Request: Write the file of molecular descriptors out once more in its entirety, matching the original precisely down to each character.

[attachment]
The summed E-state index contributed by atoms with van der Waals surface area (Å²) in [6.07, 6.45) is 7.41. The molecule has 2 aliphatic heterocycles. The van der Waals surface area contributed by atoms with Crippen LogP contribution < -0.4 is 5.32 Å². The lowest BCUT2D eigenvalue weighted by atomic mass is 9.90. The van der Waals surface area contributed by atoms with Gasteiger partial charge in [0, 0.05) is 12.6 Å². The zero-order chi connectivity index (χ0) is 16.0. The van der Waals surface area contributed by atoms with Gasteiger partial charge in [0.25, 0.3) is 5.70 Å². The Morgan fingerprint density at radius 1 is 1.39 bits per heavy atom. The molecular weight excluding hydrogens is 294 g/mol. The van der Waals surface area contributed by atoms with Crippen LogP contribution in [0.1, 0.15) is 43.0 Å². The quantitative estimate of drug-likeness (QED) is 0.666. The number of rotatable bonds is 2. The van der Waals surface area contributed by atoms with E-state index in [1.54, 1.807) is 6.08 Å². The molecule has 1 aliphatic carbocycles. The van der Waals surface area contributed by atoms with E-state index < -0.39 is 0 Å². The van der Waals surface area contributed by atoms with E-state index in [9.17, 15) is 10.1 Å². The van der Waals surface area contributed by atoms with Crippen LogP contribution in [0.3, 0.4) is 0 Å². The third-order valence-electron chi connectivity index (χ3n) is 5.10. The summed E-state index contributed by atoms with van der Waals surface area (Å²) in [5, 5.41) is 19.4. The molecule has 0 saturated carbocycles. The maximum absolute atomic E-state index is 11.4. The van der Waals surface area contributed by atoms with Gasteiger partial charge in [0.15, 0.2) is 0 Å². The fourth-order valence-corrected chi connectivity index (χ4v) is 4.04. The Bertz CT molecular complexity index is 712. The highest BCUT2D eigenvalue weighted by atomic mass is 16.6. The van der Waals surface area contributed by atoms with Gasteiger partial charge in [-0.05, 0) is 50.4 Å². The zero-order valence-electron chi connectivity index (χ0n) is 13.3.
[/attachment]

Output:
The summed E-state index contributed by atoms with van der Waals surface area (Å²) in [6.07, 6.45) is 7.41. The molecule has 2 aliphatic heterocycles. The van der Waals surface area contributed by atoms with Crippen LogP contribution < -0.4 is 5.32 Å². The lowest BCUT2D eigenvalue weighted by atomic mass is 9.90. The van der Waals surface area contributed by atoms with Gasteiger partial charge in [0, 0.05) is 12.6 Å². The zero-order chi connectivity index (χ0) is 16.0. The van der Waals surface area contributed by atoms with Gasteiger partial charge in [0.25, 0.3) is 5.70 Å². The Morgan fingerprint density at radius 1 is 1.39 bits per heavy atom. The molecular weight excluding hydrogens is 294 g/mol. The van der Waals surface area contributed by atoms with Crippen LogP contribution in [0.1, 0.15) is 43.0 Å². The quantitative estimate of drug-likeness (QED) is 0.666. The number of rotatable bonds is 2. The van der Waals surface area contributed by atoms with E-state index in [1.54, 1.807) is 6.08 Å². The molecule has 1 aliphatic carbocycles. The van der Waals surface area contributed by atoms with E-state index < -0.39 is 0 Å². The van der Waals surface area contributed by atoms with E-state index in [9.17, 15) is 10.1 Å². The van der Waals surface area contributed by atoms with Crippen LogP contribution in [0.3, 0.4) is 0 Å². The third-order valence-electron chi connectivity index (χ3n) is 5.10. The summed E-state index contributed by atoms with van der Waals surface area (Å²) in [5, 5.41) is 19.4. The molecule has 0 saturated carbocycles. The maximum absolute atomic E-state index is 11.4. The van der Waals surface area contributed by atoms with Gasteiger partial charge in [0.15, 0.2) is 0 Å². The fourth-order valence-corrected chi connectivity index (χ4v) is 4.04. The Bertz CT molecular complexity index is 712. The highest BCUT2D eigenvalue weighted by atomic mass is 16.6. The van der Waals surface area contributed by atoms with Gasteiger partial charge in [-0.05, 0) is 50.4 Å². The zero-order valence-electron chi connectivity index (χ0n) is 13.3.